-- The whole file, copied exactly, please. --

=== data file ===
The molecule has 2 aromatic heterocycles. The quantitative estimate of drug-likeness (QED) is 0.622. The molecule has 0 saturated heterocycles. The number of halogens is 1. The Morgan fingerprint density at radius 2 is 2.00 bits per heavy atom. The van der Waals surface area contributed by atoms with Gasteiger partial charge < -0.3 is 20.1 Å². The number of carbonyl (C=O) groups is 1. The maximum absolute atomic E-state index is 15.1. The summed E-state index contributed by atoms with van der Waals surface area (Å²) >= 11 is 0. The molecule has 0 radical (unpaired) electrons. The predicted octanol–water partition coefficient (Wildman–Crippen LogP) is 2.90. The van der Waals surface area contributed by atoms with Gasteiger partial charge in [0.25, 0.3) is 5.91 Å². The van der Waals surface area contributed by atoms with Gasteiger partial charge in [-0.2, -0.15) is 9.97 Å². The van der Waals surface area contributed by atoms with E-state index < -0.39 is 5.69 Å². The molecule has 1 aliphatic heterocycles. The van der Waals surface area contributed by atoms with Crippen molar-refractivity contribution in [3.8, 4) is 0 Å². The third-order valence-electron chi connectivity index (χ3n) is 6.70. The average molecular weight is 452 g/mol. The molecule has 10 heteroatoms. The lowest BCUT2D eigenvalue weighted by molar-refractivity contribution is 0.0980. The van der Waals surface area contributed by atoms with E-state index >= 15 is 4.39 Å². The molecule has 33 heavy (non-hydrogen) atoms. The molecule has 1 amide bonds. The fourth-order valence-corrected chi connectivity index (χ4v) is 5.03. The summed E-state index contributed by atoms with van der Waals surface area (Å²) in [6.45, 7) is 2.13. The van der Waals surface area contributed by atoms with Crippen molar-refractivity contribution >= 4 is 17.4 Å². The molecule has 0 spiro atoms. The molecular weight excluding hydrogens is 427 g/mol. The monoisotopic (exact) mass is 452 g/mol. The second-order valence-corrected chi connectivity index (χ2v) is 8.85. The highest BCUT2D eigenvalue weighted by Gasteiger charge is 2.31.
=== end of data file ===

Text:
The molecule has 2 aromatic heterocycles. The quantitative estimate of drug-likeness (QED) is 0.622. The molecule has 0 saturated heterocycles. The number of halogens is 1. The Morgan fingerprint density at radius 2 is 2.00 bits per heavy atom. The van der Waals surface area contributed by atoms with Gasteiger partial charge < -0.3 is 20.1 Å². The number of carbonyl (C=O) groups is 1. The maximum absolute atomic E-state index is 15.1. The summed E-state index contributed by atoms with van der Waals surface area (Å²) >= 11 is 0. The molecule has 0 radical (unpaired) electrons. The predicted octanol–water partition coefficient (Wildman–Crippen LogP) is 2.90. The van der Waals surface area contributed by atoms with Gasteiger partial charge in [0.25, 0.3) is 5.91 Å². The van der Waals surface area contributed by atoms with Gasteiger partial charge in [-0.2, -0.15) is 9.97 Å². The van der Waals surface area contributed by atoms with E-state index < -0.39 is 5.69 Å². The molecule has 1 aliphatic heterocycles. The van der Waals surface area contributed by atoms with Crippen molar-refractivity contribution in [3.8, 4) is 0 Å². The third-order valence-electron chi connectivity index (χ3n) is 6.70. The average molecular weight is 452 g/mol. The molecule has 10 heteroatoms. The lowest BCUT2D eigenvalue weighted by molar-refractivity contribution is 0.0980. The van der Waals surface area contributed by atoms with E-state index >= 15 is 4.39 Å². The molecule has 33 heavy (non-hydrogen) atoms. The molecule has 1 amide bonds. The fourth-order valence-corrected chi connectivity index (χ4v) is 5.03. The summed E-state index contributed by atoms with van der Waals surface area (Å²) in [6.45, 7) is 2.13. The van der Waals surface area contributed by atoms with Crippen molar-refractivity contribution >= 4 is 17.4 Å². The molecule has 0 spiro atoms. The molecular weight excluding hydrogens is 427 g/mol. The monoisotopic (exact) mass is 452 g/mol. The second-order valence-corrected chi connectivity index (χ2v) is 8.85. The highest BCUT2D eigenvalue weighted by Gasteiger charge is 2.31.